Friends of Refugees

A U.S. Refugee Resettlement Program Watchdog Group

Fargo Nepali-Bhutanese Refugees Face Unemployment, Eviction and Medical Bills

Posted by Christopher Coen on September 28, 2010

The number of Bhutanese refugees who have departed Nepal for the United States will reach 30,000 sometime in the first week of September, according the US embassy in Kathmandu. But success in the U.S. for the Nepali Bhutanese sometimes seem elusive. According to an article in Fargo Forum newspaper these refugees are grappling with the specter of unemployment, eviction and medical bills. Although North Dakota has the nation’s lowest unemployment rate at least ten refugee families, just among the Nepali-Bhutanese refugees in Fargo, have faced eviction notices.

…Community leaders say about 20 percent of Bhutanese of working age in town are unemployed. The newcomers are eager for work, but in an already tough job market, their candidacies can run into extra pitfalls…

…Even some of the Bhutanese who lined up jobs can find themselves living paycheck to paycheck….

…at least 10 families…have received eviction notices. With seven of them to his name, one [Bhutanese refugee] jokes, is “addicted to (the) eviction notice.”…

…Chilling stories about outsized medical bills have spread through the community. A retinal detachment surgery Kashi’s wife needed in the Twin Cities, for instance, set the family back about $12,000, which he’s vowed to pay off gradually.

If we are sick, we don’t go to the hospital – this is our scary part,” says [one Bhutanese refugee]…

Pierre Atilio, until recently a longtime immigrant advocate at Cultural Diversity Resources in Moorhead, says refugees across the board are grappling with economic survival.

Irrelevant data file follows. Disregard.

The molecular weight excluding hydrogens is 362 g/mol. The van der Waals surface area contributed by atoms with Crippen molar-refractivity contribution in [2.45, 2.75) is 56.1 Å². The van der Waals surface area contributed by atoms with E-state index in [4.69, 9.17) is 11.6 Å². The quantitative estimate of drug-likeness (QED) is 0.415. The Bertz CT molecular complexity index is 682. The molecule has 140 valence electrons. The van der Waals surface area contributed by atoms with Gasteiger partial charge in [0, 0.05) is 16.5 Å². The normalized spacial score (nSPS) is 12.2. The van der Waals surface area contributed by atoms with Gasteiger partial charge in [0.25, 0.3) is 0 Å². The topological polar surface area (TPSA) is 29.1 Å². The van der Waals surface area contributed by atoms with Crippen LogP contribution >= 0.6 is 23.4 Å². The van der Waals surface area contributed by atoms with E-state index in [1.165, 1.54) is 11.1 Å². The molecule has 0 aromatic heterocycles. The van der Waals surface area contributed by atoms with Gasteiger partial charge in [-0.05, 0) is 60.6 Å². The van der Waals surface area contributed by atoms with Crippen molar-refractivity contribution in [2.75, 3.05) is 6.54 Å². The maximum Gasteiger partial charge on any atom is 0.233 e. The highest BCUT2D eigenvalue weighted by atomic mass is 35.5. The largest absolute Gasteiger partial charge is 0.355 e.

In December, he accompanied an Iraqi widow to the Salvation Army. She resettled in the area with her teenage daughter and son in his 20s in 2008. Of the trio, she alone had lined up a job, four months after arriving here: a $7.50 an hour housekeeping gig.

It was a Friday; save for the Salvation Army intervention, she would have been evicted that Sunday.

You are confronted with poor people with fear in their eyes,” Atilio says. “And they are in America, the most powerful country in the world.”

The new-American services team at LSS says 2008 and early 2009 was a rough stretch for refugees. New arrivals weren’t landing jobs, and some who came earlier saw their hours or positions cut…

…And the recent crop of refugees has dodged actual evictions, a fact LSS is proud of, says [LSS refugee services director] Sinisa Milovanovic: “Within a year to a year and a half, we don’t see people contacting us anymore.”  Read more here

I’m not sure I understand why LSSND is proud that ten of the Bhutanese refugee families have faced eviction notices when North Dakota has the nation’s lowest unemployment rate and many more jobs than any other state. Yet, as I’ve found, in the refugee resettlement culture everything seems to be relative. If they have “less” evictions among their refugee clients they feel proud. But in Fargo? The place has cheap rents, low cost-of-living, and relatively plentiful jobs compared to any other place in the nation.

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